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Transcript of Innovation for Our Energy Future Refinery Integration of ... Asphalt or Bunker Fuel Blending...

  • NREL is a national laboratory of the U.S. Department of Energy, Office of Energy Efficiency and Renewable Energy, operated by the Alliance for Sustainable Energy, LLC.

    Refinery Integration of Bio-oil

    Robert M. Baldwin

    Principal Scientist

    Presentation to California Air

    Resources Board

    December 13, 2016

    Innovation for Our Energy Future

  • Innovation for Our Energy Future

    Overview

    1) Background and basics

    2) Previous studies: NABC

    a) Goals

    b) Outcomes

    3) Proposed new study, DOE/BETO

  • Innovation for Our Energy Future

    Pyrolysis

    Bio-Crude

    Fuels

    and

    Chemicals Biomass

    Co-Processing Bio-oil with Crude Oil

    Integration with Existing Refining Infrastructure

    Refining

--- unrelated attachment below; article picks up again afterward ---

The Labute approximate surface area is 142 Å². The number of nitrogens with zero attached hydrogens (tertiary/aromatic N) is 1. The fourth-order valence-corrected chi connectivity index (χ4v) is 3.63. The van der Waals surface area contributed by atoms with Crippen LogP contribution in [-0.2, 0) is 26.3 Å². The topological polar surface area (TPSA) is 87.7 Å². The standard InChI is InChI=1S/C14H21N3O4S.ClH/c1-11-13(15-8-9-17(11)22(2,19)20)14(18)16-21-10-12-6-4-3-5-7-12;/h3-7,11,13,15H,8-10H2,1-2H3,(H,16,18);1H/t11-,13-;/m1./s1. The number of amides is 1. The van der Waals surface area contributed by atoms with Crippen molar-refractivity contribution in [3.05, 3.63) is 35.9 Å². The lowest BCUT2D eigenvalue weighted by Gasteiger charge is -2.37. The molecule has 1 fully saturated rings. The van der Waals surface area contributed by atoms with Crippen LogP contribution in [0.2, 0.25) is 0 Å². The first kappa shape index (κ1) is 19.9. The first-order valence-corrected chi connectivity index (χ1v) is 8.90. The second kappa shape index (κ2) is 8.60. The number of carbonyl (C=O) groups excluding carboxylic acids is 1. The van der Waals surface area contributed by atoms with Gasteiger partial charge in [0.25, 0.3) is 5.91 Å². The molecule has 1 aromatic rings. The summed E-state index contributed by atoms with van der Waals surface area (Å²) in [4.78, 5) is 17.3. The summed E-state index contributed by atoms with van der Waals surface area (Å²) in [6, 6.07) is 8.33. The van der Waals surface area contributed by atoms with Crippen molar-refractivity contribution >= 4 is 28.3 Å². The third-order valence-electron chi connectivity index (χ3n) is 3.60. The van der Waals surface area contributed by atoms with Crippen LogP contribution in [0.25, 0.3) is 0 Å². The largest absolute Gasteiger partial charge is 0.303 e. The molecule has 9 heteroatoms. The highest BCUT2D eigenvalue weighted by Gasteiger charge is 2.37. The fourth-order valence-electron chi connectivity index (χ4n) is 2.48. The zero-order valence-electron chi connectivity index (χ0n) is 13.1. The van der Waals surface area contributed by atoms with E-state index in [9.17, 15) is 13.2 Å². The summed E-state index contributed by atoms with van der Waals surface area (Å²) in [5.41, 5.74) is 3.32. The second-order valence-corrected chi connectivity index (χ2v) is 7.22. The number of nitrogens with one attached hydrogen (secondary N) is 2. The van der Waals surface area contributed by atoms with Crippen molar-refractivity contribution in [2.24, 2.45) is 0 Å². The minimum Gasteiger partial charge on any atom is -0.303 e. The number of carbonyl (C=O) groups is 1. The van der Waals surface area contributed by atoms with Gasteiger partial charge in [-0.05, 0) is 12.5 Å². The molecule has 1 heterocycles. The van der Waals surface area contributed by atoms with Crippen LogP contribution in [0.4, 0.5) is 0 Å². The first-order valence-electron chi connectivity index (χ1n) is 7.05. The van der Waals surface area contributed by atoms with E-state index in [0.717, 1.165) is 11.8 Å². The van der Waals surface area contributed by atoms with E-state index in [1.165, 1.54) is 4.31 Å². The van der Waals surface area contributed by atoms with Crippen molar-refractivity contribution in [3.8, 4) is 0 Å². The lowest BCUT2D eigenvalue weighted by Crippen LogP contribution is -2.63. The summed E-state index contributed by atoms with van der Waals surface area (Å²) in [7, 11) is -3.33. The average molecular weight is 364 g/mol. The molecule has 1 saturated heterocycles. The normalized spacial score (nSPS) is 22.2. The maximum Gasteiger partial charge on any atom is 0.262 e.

Infrastructure

    The Basic Idea is Simple

    Crude Oil

    Typical petroleum refinery ≥ 500,000 BPD Biorefinery @ 2,000 TPD => ~7,400 BPD bio-crude

  • Innovation for Our Energy Future

    Biomass Pyrolysis Oil (Bio-oil) Characteristics

    Challenging Characteristics of Pyrolysis Oil (from wood)

    • Insoluble in hydrocarbons

    • Moisture content 15 - 30 wt %

    • pH ≈ 2.5; TAN >100

    • Elemental composition, wt % - C: 54 - 58 - H: 5.5 - 7.0 - O: 35 - 40

    • HHV: 16 - 19 MJ/kg

    • Distillation residue: up to 50wt %

    • Phase Separation & Instability - a lighter, water soluble, carbohydrate-rich fraction - a more dense, viscous, oligomeric lignin fraction - ‘ages’ with time; viscosity increase

  • Innovation for Our Energy Future

    Why Do This?

    1) Introducing bio-oil into the refinery provides ready

    pathway for introducing renewable carbon into

    transportation fuels industry (low-hanging fruit)

    2) Utilize multi-trillion-dollar infrastructure already in place

    a) Petroleum refineries

    b) Transportation and distribution systems

    3) High impact outcomes

    a) RINs for refiners

    b) Implementation likely: LCFS in CA (coming soon elsewhere!)

  • Innovation for Our Energy Future

    NABC